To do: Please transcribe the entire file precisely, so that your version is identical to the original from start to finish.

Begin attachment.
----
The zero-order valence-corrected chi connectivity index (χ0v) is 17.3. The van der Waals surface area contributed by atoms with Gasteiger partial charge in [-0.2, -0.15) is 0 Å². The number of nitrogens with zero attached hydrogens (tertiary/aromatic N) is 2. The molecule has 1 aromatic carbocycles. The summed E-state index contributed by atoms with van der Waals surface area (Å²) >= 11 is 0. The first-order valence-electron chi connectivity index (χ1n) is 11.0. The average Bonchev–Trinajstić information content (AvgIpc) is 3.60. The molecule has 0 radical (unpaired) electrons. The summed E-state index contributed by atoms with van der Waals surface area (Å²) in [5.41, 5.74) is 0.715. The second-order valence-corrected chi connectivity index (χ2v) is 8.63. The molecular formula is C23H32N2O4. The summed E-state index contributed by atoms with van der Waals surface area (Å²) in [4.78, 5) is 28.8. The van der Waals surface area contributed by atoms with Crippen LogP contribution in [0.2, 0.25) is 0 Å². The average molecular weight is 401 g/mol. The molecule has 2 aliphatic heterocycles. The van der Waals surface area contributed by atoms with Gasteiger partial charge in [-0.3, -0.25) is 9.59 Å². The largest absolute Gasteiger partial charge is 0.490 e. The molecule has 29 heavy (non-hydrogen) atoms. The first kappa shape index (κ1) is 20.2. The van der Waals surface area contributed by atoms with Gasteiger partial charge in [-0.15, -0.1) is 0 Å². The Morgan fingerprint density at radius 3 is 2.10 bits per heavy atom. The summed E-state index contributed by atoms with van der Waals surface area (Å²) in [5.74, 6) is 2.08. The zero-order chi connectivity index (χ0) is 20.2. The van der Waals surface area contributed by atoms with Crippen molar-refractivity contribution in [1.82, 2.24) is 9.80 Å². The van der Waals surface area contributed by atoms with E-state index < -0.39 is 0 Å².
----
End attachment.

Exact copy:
The zero-order valence-corrected chi connectivity index (χ0v) is 17.3. The van der Waals surface area contributed by atoms with Gasteiger partial charge in [-0.2, -0.15) is 0 Å². The number of nitrogens with zero attached hydrogens (tertiary/aromatic N) is 2. The molecule has 1 aromatic carbocycles. The summed E-state index contributed by atoms with van der Waals surface area (Å²) >= 11 is 0. The first-order valence-electron chi connectivity index (χ1n) is 11.0. The average Bonchev–Trinajstić information content (AvgIpc) is 3.60. The molecule has 0 radical (unpaired) electrons. The summed E-state index contributed by atoms with van der Waals surface area (Å²) in [5.41, 5.74) is 0.715. The second-order valence-corrected chi connectivity index (χ2v) is 8.63. The molecular formula is C23H32N2O4. The summed E-state index contributed by atoms with van der Waals surface area (Å²) in [4.78, 5) is 28.8. The van der Waals surface area contributed by atoms with Crippen LogP contribution in [0.2, 0.25) is 0 Å². The average molecular weight is 401 g/mol. The molecule has 2 aliphatic heterocycles. The van der Waals surface area contributed by atoms with Gasteiger partial charge in [-0.3, -0.25) is 9.59 Å². The largest absolute Gasteiger partial charge is 0.490 e. The molecule has 29 heavy (non-hydrogen) atoms. The first kappa shape index (κ1) is 20.2. The van der Waals surface area contributed by atoms with Gasteiger partial charge in [-0.15, -0.1) is 0 Å². The Morgan fingerprint density at radius 3 is 2.10 bits per heavy atom. The summed E-state index contributed by atoms with van der Waals surface area (Å²) in [5.74, 6) is 2.08. The zero-order chi connectivity index (χ0) is 20.2. The van der Waals surface area contributed by atoms with Crippen molar-refractivity contribution in [1.82, 2.24) is 9.80 Å². The van der Waals surface area contributed by atoms with E-state index < -0.39 is 0 Å².